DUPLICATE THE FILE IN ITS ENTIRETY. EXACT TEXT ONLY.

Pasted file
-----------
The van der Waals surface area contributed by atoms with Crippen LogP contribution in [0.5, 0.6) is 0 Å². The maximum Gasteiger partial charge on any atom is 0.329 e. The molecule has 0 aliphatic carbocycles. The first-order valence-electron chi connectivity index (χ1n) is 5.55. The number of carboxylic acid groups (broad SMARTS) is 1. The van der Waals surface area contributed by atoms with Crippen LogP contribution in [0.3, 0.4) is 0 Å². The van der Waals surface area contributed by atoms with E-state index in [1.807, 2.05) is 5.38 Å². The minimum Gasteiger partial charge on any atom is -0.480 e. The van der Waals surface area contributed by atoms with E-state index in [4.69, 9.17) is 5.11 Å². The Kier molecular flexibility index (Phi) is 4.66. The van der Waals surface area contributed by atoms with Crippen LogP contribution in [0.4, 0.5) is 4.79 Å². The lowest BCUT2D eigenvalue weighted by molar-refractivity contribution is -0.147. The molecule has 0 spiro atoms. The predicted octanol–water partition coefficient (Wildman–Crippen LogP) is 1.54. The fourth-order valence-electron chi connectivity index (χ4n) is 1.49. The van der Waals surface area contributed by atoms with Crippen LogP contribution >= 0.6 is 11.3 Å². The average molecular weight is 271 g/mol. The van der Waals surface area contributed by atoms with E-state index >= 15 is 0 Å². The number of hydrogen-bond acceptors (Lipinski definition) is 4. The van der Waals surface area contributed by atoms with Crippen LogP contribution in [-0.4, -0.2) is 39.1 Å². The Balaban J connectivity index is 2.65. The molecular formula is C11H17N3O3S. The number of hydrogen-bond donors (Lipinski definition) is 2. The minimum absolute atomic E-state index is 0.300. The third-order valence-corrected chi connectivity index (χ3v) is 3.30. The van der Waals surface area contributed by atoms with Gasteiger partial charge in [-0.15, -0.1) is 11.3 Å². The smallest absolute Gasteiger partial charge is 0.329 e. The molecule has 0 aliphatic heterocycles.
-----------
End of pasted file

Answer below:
The van der Waals surface area contributed by atoms with Crippen LogP contribution in [0.5, 0.6) is 0 Å². The maximum Gasteiger partial charge on any atom is 0.329 e. The molecule has 0 aliphatic carbocycles. The first-order valence-electron chi connectivity index (χ1n) is 5.55. The number of carboxylic acid groups (broad SMARTS) is 1. The van der Waals surface area contributed by atoms with Crippen LogP contribution in [0.3, 0.4) is 0 Å². The van der Waals surface area contributed by atoms with E-state index in [1.807, 2.05) is 5.38 Å². The minimum Gasteiger partial charge on any atom is -0.480 e. The van der Waals surface area contributed by atoms with E-state index in [4.69, 9.17) is 5.11 Å². The Kier molecular flexibility index (Phi) is 4.66. The van der Waals surface area contributed by atoms with Crippen LogP contribution in [0.4, 0.5) is 4.79 Å². The lowest BCUT2D eigenvalue weighted by molar-refractivity contribution is -0.147. The molecule has 0 spiro atoms. The predicted octanol–water partition coefficient (Wildman–Crippen LogP) is 1.54. The fourth-order valence-electron chi connectivity index (χ4n) is 1.49. The van der Waals surface area contributed by atoms with Crippen LogP contribution >= 0.6 is 11.3 Å². The average molecular weight is 271 g/mol. The van der Waals surface area contributed by atoms with E-state index >= 15 is 0 Å². The number of hydrogen-bond acceptors (Lipinski definition) is 4. The van der Waals surface area contributed by atoms with Crippen LogP contribution in [-0.4, -0.2) is 39.1 Å². The Balaban J connectivity index is 2.65. The molecular formula is C11H17N3O3S. The number of hydrogen-bond donors (Lipinski definition) is 2. The minimum absolute atomic E-state index is 0.300. The third-order valence-corrected chi connectivity index (χ3v) is 3.30. The van der Waals surface area contributed by atoms with Gasteiger partial charge in [-0.15, -0.1) is 11.3 Å². The smallest absolute Gasteiger partial charge is 0.329 e. The molecule has 0 aliphatic heterocycles.